A life taken, and so quickly. He would price his haul from the dead man later. The basketed hilt of the rapier felt ornate and expensive, such a weapon would command a good price, although he always fancied himself as a swordsman. Other alley rats, armed with daggers, would think twice when confronted by him, as the steel rasped thirstily from its scabbard. Better it would be his rather than being left with the corpse; much good it afforded him in the end. He grinned to himself.

Corpses, he had grown accustomed to such things, which reminded him; soon he would affix the candle and light it in its foul holder.


The candle; even thinking about its source almost made him retch, but the Grimoire had been unrelenting in the requirements. So it was that while the hand had been curing he embarked on the next stage. By night he went with horse and cart to the burial pit outside of the city.

He saw the recent excavations and set about it with a spade. Recently turned, he was able to make good progress and found the shroud cloaked corpse. The smell was strong and heavy in his nostrils. No other hanged men had been laid to rest in this unconsecrated ground that he knew of, but he had to be sure. He cut the shroud open with his dagger and the stench of a summer’s corpse almost overcame him. With an effort he carried on and lifted his lantern to look closer. There was the leather cap he had affixed to the stump. A morbid curiosity gripped him and he shone the lantern at the dead man’s face. The skin was drawn tight across the face, revealing the grinning maw of teeth between which the tongue protruded. The sightless eyes bulged too pushed put by the gases of putrefaction. The flesh was marbled as every vein and capillary showed beneath the green tinged skin. Appalled he threw the folds of the shroud over the face of the corpse and lifting the torso at the waist he tied a rope around it but as he set the body back down the shroud fell from the face. The head seemed to turn and look at him accusingly and from that decaying throat foul gas rushed out, “Woe.” it seemed to say.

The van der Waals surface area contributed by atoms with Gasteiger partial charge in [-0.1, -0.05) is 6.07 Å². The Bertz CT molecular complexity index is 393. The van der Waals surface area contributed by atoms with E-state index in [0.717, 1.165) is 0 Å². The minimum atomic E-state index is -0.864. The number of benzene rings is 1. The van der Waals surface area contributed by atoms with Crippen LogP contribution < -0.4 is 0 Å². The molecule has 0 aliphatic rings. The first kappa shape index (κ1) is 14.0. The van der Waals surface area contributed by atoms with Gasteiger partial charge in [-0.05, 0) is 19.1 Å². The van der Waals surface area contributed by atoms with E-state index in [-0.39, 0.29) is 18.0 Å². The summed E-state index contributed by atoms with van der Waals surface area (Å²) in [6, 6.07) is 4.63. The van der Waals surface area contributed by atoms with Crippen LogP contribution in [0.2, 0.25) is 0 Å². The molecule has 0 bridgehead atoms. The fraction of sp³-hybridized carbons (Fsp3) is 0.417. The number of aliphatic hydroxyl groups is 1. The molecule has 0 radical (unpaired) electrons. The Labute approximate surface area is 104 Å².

The man jumped back against the wall of the grave and bit the back of his hand in fear, expecting the corpse to rise up from death, but no other words escaped that grinning maw. Dead it was and the soul it once held remained in hell.

With senses regained the man climbed from the pit of horror and hauled the corpse up out from its resting place. He placed it over the back of the cart and, after refilling the grave with its dirt, trundled up into the wooded hills to the old charcoal burners hollow.

There far from prying eyes he rendered the fat from the decaying flesh and cut off locks of the man’s shaggy hair, twining it into a wick. He mixed the fat with died horse manure and sang as he shaped it around the wick, “With locks of hair do I mix, an ever burning candle’s wick, to light my way unseen by all, upon which deepest sleep shall fall.”

The candle made, he threw the remains of the body on the fire. The skull hissed and steamed as it burned. Yet still the sightless eyes followed the man’s movement as they boiled, the mouth fell open as if in laughter, mocking him as he dug a hole to inter whatever remains survived. Come the morning light he would smash that grinning skull to dust. A heavy price was being paid, he felt it, and he knew it. The Grimoire hadn’t lied.